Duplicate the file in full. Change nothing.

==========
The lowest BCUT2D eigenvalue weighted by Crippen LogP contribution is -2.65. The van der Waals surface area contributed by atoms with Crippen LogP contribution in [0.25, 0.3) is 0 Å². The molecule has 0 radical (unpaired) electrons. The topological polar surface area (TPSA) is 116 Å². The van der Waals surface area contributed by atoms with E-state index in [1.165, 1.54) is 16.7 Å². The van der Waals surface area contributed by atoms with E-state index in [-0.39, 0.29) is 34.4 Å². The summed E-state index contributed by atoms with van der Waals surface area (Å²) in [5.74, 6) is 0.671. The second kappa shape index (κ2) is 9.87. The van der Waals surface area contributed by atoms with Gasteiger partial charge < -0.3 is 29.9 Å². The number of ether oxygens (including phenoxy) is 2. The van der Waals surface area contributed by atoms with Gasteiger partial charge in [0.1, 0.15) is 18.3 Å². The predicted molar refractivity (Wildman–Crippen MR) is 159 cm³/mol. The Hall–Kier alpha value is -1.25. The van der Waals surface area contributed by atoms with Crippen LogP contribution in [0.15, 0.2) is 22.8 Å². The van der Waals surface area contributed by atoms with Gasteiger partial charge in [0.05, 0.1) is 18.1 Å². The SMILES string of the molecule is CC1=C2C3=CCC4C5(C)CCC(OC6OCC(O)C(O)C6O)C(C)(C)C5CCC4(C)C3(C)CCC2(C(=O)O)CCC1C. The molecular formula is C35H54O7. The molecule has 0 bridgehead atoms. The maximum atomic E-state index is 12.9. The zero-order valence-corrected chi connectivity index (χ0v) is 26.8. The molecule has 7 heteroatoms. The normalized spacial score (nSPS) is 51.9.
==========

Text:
The lowest BCUT2D eigenvalue weighted by Crippen LogP contribution is -2.65. The van der Waals surface area contributed by atoms with Crippen LogP contribution in [0.25, 0.3) is 0 Å². The molecule has 0 radical (unpaired) electrons. The topological polar surface area (TPSA) is 116 Å². The van der Waals surface area contributed by atoms with E-state index in [1.165, 1.54) is 16.7 Å². The van der Waals surface area contributed by atoms with E-state index in [-0.39, 0.29) is 34.4 Å². The summed E-state index contributed by atoms with van der Waals surface area (Å²) in [5.74, 6) is 0.671. The second kappa shape index (κ2) is 9.87. The van der Waals surface area contributed by atoms with Gasteiger partial charge < -0.3 is 29.9 Å². The number of ether oxygens (including phenoxy) is 2. The van der Waals surface area contributed by atoms with Gasteiger partial charge in [0.1, 0.15) is 18.3 Å². The predicted molar refractivity (Wildman–Crippen MR) is 159 cm³/mol. The Hall–Kier alpha value is -1.25. The van der Waals surface area contributed by atoms with Crippen LogP contribution in [0.15, 0.2) is 22.8 Å². The van der Waals surface area contributed by atoms with Gasteiger partial charge in [0.05, 0.1) is 18.1 Å². The SMILES string of the molecule is CC1=C2C3=CCC4C5(C)CCC(OC6OCC(O)C(O)C6O)C(C)(C)C5CCC4(C)C3(C)CCC2(C(=O)O)CCC1C. The molecular formula is C35H54O7. The molecule has 0 bridgehead atoms. The maximum atomic E-state index is 12.9. The zero-order valence-corrected chi connectivity index (χ0v) is 26.8. The molecule has 7 heteroatoms. The normalized spacial score (nSPS) is 51.9.